NASA Missions Should Look for Extraterrestrial Life

From now on, the search for extraterrestrial life should be part of all NASA missions.

That is the proposal of a report ordered by the Congress of the United States, signed by a committee of 17 researchers and presented on October 10 by the National Academies of Science, Engineering and Medicine (NASEM). The document highlights the importance of including astrobiology in each and every one of NASA’s future space missions. Astrobiology seeks to find out how life on Earth originated and how it could evolve, also, in other places in the Universe. The objective should also be considered from the beginning and the conceptualization of each new space mission, and included in “the planning and development of operations”.

The reason that such a proposal comes precisely now is simple: in recent years, explain the authors, astrophysicists have detected thousands of exoplanets, while biologists are acquiring a multitude of new knowledge about the complexity and diversity of life on earth. These findings reinforce the possibility that life may exist in other worlds and, therefore, according to the report, all space exploration missions should incorporate technology to find traces of foreign organisms.

According to Alan Boss, an astronomer at the Carnegie Institute for Science in Washington and co-author of the report, “our current vision of the universe is more crowded than ever with planets.” In fact, more than 4,000 exoplanets have already been confirmed by Science, and the data collected so far can estimate that six out of ten stars could host planets similar to Earth. “The large number of known exoplanets,” adds Boss, “offers interesting opportunities to find biofirms, chemical markers that indicate the presence of life.”

In a statement made public on October 10, the researchers state that “astrobiology, the study of the origin, evolution, distribution and future of life in the universe, is a field that changes rapidly, especially in the years since the publication of NASA’s Astrobiology Strategy in 2015. Recent scientific advances in the field now provide many opportunities to strengthen the role of astrobiology in NASA missions and increase collaboration with other scientific fields and organizations. The report considers that these changes require an updated scientific strategy ».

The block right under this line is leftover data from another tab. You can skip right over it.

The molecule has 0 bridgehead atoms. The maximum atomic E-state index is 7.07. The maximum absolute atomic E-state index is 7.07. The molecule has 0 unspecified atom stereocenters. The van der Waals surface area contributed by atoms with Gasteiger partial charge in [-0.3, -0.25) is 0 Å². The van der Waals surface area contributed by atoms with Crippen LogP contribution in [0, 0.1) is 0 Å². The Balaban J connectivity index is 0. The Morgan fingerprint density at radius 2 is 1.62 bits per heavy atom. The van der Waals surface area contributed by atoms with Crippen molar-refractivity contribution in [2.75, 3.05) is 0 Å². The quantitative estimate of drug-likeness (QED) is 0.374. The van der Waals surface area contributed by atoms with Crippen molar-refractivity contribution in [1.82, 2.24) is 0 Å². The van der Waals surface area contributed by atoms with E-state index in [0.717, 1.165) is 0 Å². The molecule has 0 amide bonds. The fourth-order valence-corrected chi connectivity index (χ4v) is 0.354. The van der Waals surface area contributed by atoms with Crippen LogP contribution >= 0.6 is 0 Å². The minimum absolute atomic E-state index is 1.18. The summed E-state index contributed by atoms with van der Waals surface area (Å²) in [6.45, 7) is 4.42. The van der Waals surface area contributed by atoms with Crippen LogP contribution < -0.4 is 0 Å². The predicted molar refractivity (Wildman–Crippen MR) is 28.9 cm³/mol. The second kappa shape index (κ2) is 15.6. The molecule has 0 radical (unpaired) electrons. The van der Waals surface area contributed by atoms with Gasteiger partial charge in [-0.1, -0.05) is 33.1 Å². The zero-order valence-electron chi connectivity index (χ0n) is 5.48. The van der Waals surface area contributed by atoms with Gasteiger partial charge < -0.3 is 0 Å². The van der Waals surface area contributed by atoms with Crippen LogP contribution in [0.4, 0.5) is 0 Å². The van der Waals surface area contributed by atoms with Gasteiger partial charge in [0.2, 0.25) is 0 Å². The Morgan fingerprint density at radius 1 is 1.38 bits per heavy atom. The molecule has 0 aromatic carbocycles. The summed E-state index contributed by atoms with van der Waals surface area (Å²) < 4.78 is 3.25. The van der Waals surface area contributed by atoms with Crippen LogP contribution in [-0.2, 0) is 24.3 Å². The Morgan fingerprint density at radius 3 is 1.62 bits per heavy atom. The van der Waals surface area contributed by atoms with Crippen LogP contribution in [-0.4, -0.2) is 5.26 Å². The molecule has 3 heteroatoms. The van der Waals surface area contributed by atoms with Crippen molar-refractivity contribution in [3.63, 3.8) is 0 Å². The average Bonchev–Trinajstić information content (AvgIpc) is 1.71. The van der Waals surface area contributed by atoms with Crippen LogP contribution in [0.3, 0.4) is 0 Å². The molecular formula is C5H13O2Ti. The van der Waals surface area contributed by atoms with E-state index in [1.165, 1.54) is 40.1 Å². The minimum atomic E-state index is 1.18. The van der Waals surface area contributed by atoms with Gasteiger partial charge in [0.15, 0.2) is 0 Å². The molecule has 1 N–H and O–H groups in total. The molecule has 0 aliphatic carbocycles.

According to the signatories, astrobiology represents a range of scientific disciplines, such as physics, chemistry, biology, astronomy and planetary sciences that, both individually and as a whole, constitute areas of expertise that will help to clarify the enigma of how life could arise and evolve in other worlds other than Earth.

Therefore, scientists recommend that NASA accelerate the development of technologies to detect microscopic organisms, and criticize the fact that at present there is “not a single instrument ready for flight” that can travel to a distant world and measure the composition of its elements, minerals and organic matter.

The report also suggests that direct imaging systems that suppress starlight should be used outside of our solar system, to improve the detection of possible biofirms in the planets orbiting those stars. NASA should also plan more missions in order to search under the surface of exoplanets (rocky, frozen or oceanic worlds) to find underground extraterrestrial life.

However, the researchers write, efforts to find our extraterrestrial neighbors, either in our own solar system or light years away, will need more than just technology. It will be necessary, in effect, to foster collaboration and cooperation with international space agencies, private individuals and philanthropic institutions. This collaboration will be as important for NASA as developing and implementing new technological resources, and such associations “have the potential to move very quickly in the search for life”.

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